Forty years ago, in February 1987, a cosmic explosion took place in the southern sky. It was first discovered by astronomers Ian Shelton and Oscar Duhalde, at an observatory in Chile. But this was not the ALMA observatory. Back then, ALMA hadn’t been built yet. No one even had serious plans to construct a huge array of antennas to observe millimeter waves from space. Still, the remains of the stellar explosion have now been studied by ALMA in much detail.

The exploding star was called Supernova 1987A. A supernova explosion marks the death of a very massive star. The core of the star contracts into an extremely compact object – a so-called neutron star, or even a black hole. Meanwhile, most of the star is blown into smithereens. The result: an expanding shell of gas that can be visible for centuries.

During the explosion, the ill-fated star shone with the light of a hundred million suns. It was easily visible with the naked eye, despite its huge distance of 163,000 light-years (over 1.5 quintillion kilometers!). Stellar gas was blown into space at velocities of some 30 million kilometers per hour. It was the best observed supernova explosion ever.

Over the years, many telescopes have observed the expanding remnant of Supernova 1987A, including the Hubble Space Telescope and NASA’s Chandra X-ray Observatory. And when ALMA was completed in 2012, it also became possible to observe the millimeter and submillimeter radio waves from the supernova.

On the supernova’s 40th anniversary, astronomers have released many new images and movie animations of the exploding star. The ALMA observation reveals the submillimeter radiation from dust particles in the supernova remnant. It turns out that Supernova 1987A is an efficient dust factory. The same is almost certainly true for other supernovas.

During the life of the doomed star, new elements (including carbon, nitrogen, oxygen and even iron) were produced in its interior. When the star exploded, these elements were blown into space, together with large amounts of lighter gases. When the blazingly hot material started to cool down, the heavy elements bound up into larger molecules, and condensed into dust particles.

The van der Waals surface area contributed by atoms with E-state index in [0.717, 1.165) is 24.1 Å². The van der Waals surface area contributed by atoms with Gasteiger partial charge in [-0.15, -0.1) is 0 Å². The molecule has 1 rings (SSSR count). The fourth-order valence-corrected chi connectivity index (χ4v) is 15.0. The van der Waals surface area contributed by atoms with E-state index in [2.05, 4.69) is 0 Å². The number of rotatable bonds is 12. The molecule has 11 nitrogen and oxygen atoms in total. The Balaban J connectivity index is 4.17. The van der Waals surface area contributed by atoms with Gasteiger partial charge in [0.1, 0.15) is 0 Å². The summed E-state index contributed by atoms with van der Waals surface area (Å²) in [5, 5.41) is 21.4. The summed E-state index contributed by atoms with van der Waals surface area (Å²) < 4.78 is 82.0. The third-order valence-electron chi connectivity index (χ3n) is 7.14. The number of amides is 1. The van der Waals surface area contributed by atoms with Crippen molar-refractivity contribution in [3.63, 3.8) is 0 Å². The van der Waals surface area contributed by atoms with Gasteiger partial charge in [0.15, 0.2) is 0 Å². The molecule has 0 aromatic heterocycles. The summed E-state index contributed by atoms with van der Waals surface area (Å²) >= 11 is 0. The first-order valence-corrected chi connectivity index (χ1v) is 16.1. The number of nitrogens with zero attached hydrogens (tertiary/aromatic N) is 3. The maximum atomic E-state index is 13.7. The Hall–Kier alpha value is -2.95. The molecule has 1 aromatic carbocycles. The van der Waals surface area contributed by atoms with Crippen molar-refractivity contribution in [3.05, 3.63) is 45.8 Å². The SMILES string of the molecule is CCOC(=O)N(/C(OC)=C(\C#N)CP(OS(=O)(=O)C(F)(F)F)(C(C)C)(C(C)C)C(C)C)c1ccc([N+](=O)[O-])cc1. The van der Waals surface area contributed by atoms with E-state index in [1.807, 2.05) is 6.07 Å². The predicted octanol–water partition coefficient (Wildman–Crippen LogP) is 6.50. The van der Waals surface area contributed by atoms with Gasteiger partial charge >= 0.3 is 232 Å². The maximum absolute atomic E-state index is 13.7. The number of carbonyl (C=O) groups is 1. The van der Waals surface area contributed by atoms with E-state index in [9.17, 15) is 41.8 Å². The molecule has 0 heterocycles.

In the future, these dust particles may form the stuff from which new planets are born. Likewise, our home planet Earth probably formed from dust that was produced in another supernova explosion, billions of years ago. Thus, studying Supernova 1987A teaches us about the birth of our own planet.



Supernova 1987A was the terminal explosion of a massive star, called Sanduleak –69° 202. The star was a blue supergiant star in the Large Magellanic Cloud, a small companion galaxy to our own Milky Way galaxy. The supernova explosion occurred on 23 February 1987. Or, to be more precise, it occurred some 163,000 years ago: the light of the supernova took that long to reach Earth. Astronomers have studied the expanding remnant of Supernova 1987A ever since, but they have not yet discovered whether the core of the exploding star collapsed into a very dense neutron star, or into a black hole.


On Supernova 1987A’s 40th anniversary, many new observations of the supernova have been released. These include measurements collected by the Hubble Space Telescope and by NASA’s Chandra X-ray Observatory. The ALMA observations of Supernova 1987A were carried out by a large group of astronomers led by Remy Indebetouw of the University of Virginia in Charlottesville. Remy and his colleagues have published their results in Astrophysical Journal Letters.